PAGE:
It seems we have a deal — though the terms are still unclear. At least, Facebook Inc. and the Australian government’s separate announcements Tuesday indicate that the two are on the same page.
Less than a week after suspending news content from its platform in Australia, the U.S. technology giant announced it would restore service. The catalyst for this turnaround was explained in brief statements. The details may end up being crucial to how Facebook operates not only in Australia but around the world. Expect controversy over censorship, bias and publishing to continue.
After further discussions with the Australian government, we have come to an agreement that will allow us to support the publishers we choose to, including small and local publishers.
That’s Campbell Brown, vice president of global news partnerships. I added the emphasis because, absent fuller details of the agreement, it seems that Facebook only returned to the table after being assured of control over what can and cannot be posted. In fact, Brown says as much later in the same statement: “The government has clarified we will retain the ability to decide if news appears on Facebook so that we won’t automatically be subject to a forced negotiation” (emphasis added).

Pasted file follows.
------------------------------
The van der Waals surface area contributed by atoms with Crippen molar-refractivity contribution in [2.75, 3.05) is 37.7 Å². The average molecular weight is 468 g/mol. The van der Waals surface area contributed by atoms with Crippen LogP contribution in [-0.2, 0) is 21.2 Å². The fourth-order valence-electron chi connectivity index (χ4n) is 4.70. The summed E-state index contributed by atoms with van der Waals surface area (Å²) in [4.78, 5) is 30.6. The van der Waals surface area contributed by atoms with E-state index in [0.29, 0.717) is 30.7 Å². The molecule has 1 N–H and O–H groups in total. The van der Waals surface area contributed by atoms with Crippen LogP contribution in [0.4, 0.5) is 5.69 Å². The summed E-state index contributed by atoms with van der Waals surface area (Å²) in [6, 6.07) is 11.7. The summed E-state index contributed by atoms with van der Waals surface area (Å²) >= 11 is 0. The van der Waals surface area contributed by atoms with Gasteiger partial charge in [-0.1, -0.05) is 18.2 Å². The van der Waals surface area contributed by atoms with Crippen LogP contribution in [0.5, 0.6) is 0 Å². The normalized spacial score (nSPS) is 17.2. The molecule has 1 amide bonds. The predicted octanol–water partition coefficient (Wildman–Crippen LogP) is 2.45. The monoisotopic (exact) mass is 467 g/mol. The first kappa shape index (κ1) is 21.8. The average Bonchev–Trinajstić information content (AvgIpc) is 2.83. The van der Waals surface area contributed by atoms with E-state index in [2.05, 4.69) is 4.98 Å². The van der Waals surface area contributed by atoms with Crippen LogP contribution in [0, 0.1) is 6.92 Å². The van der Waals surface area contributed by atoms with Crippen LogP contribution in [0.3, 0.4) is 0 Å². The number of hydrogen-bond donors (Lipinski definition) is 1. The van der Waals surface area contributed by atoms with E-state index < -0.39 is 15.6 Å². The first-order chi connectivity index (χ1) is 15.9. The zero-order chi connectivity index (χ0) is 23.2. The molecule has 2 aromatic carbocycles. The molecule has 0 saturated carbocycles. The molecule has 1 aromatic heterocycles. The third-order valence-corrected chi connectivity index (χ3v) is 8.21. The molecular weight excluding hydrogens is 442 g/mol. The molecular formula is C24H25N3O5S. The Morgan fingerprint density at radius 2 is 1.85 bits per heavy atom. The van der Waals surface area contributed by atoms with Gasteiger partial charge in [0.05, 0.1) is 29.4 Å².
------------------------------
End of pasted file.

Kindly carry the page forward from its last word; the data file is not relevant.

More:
Facebook bristles at the thought of having contracts imposed on it. But note that the platform is retaining control over what’s posted — or at least, which publishers’ content gets posted. That means it necessarily makes editorial decisions. Under that model, Facebook could for all intents and purposes be considered a news publisher — a label that founder Mark Zuckerberg himself resisted when facing U.S. lawmakers back in November.
Yet it seems that it may be willing to take that risk in order to play a bigger role: union-buster.
As my colleague David Fickling wrote last week, the proposed Australian rules would have allowed publishers to negotiate as a group. In a labor scenario, we call that a trade union. The wording of the statement indicates Facebook may have managed to get the Australian government to back down on treating publishers as a class, thus tilting power back toward the U.S. company.
If that truly is the case, then Facebook may have won the battle to control whom it negotiates with and how. But it may have to work even harder to avoid being perceived as taking an editorial stance — and the responsibilities that come with it. Regulators in the U.S. and Europe will be just as eager as Australian news organizations to see what agreement has been reached Down Under.
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